23 Jul Canada and Germany Chair Meeting on Foreign Credential Recognition

By: Citizenship and Immigration Canada

People from around the world came together in Ottawa between May 20 and 22, 2015 for an in-depth look at Canada’s experience with foreign credential recognition (FCR) at the Inter-governmental Consultations on Migration, Asylum and Refugees Workshop on Integration.

Throughout the three-day workshop, there were discussions, presentations from guest speakers with extensive experience in FCR and an offsite visit to the YMCA Power of Trades Program. Discussions covered the topics of pre-arrival services, bridging programs, establishment of alternative career pathways and how to support newcomers in the workplace. Other participating countries also shared their approaches to FCR.

Key points raised by Canada at the meeting:

  • Canada’s FCR framework is well-established and is successful in improving the labour market outcomes of skilled The complexity of the recognition process, however and the lack of national consistency and structural barriers continue to pose challenges.
  • Given the social and economic integration barriers faced by new immigrants, Canada has created programs that provide more information to immigrants about what they need to have their credentials recognized before they arrive, including learning more about the Canadian labour market and employers’ expectations. Citizenship and Immigration Canada’s (CIC) programs also help newcomers connect to economic and social networks before they arrive in Canada.
  • CIC has funded pre-arrival settlement services in over 40 countries to help refugees, economic and family-class immigrants approved for permanent residency:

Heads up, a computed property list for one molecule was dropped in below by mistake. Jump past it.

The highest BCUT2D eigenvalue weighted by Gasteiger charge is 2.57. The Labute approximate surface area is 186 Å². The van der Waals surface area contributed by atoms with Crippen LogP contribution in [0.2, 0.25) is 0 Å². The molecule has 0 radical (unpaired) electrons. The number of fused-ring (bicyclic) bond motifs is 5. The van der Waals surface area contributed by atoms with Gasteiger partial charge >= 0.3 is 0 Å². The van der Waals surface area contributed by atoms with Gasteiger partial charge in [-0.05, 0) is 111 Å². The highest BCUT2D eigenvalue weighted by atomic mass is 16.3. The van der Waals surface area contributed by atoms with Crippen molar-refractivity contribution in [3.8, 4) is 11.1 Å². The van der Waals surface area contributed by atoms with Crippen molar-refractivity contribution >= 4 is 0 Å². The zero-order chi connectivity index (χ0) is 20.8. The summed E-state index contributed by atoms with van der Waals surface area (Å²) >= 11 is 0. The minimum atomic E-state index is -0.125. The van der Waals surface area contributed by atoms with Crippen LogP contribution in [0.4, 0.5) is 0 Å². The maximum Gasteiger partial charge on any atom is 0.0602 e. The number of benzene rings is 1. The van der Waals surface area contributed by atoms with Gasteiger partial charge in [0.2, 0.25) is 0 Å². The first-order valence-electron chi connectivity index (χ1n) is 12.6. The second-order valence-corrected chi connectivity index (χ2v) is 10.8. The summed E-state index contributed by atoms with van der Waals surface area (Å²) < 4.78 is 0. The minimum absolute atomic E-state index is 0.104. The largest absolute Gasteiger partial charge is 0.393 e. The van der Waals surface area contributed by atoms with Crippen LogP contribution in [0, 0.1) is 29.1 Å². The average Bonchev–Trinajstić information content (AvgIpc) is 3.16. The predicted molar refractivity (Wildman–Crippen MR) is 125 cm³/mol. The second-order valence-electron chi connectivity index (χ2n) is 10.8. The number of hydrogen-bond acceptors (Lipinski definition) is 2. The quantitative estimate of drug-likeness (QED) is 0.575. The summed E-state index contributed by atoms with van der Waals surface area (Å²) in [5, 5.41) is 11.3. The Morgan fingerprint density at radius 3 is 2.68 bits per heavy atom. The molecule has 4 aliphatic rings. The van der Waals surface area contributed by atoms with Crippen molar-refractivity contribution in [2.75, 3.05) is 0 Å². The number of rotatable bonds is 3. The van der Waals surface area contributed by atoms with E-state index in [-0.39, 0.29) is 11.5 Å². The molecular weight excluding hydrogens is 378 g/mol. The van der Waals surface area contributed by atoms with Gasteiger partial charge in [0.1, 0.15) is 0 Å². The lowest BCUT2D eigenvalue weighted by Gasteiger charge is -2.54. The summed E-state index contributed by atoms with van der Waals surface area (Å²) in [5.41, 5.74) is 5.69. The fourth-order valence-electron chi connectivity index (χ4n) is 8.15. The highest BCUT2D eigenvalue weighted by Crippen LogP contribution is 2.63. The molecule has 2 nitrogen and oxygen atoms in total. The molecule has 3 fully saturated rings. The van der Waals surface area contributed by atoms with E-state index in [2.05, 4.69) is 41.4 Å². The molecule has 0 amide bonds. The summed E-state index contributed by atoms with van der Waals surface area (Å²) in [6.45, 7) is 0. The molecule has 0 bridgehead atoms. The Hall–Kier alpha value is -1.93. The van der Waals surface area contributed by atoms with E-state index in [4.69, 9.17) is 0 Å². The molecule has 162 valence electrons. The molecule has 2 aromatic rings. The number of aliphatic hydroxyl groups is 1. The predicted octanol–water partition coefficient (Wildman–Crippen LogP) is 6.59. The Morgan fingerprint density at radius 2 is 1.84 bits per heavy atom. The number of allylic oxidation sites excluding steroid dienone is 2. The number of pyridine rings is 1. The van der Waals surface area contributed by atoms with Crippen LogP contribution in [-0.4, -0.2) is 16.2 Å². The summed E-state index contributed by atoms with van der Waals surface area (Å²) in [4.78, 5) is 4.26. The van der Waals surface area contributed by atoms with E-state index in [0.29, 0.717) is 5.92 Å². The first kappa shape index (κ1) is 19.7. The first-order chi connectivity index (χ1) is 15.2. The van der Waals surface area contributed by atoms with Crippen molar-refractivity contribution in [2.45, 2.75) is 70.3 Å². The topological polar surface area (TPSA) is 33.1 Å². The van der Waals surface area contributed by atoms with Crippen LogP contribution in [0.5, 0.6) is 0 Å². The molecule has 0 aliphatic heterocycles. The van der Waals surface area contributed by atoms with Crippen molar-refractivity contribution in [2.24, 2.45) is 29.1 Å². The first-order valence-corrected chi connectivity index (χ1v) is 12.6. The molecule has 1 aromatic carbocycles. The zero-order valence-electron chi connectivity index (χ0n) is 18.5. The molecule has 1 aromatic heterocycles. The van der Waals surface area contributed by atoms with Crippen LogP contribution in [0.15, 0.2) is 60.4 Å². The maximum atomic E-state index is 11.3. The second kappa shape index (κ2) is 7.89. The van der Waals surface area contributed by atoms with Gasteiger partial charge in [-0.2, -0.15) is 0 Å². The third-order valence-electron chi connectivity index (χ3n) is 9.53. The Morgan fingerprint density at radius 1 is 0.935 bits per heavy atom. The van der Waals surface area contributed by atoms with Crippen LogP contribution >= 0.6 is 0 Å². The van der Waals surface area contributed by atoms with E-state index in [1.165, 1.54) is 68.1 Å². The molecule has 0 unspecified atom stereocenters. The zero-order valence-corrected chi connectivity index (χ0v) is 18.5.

• Identify alternative career pathways that provide immigrants with either an interim option to work in a related field while waiting for their qualifications to be recognized or long-term career options that make use of their knowledge, experience and skills;
    • Find ways immigrants and employers can focus on transferable skills, rather than job titles, to help immigrants find jobs in their area of expertise; and
    • Establish early connections with career assistance, as job satisfaction can shorten their transition period and limit frustrations with their new home country.

All Inter-governmental Consultations member states agree that they are committed to continuing the important work of supporting FCR to help newcomers successfully integrate into jobs and their communities. Building on the interest generated by employer support, the next meeting will likely focus on ways to improve refugee settlement outcomes, looking particularly at labour market integration.

The Inter-governmental Consultations is a forum that exchanges information and debates policy on issues like managing international migration by bringing together 16 Participating States, the United Nations Refugee Agency, the International Organization for Migration and the European Commission.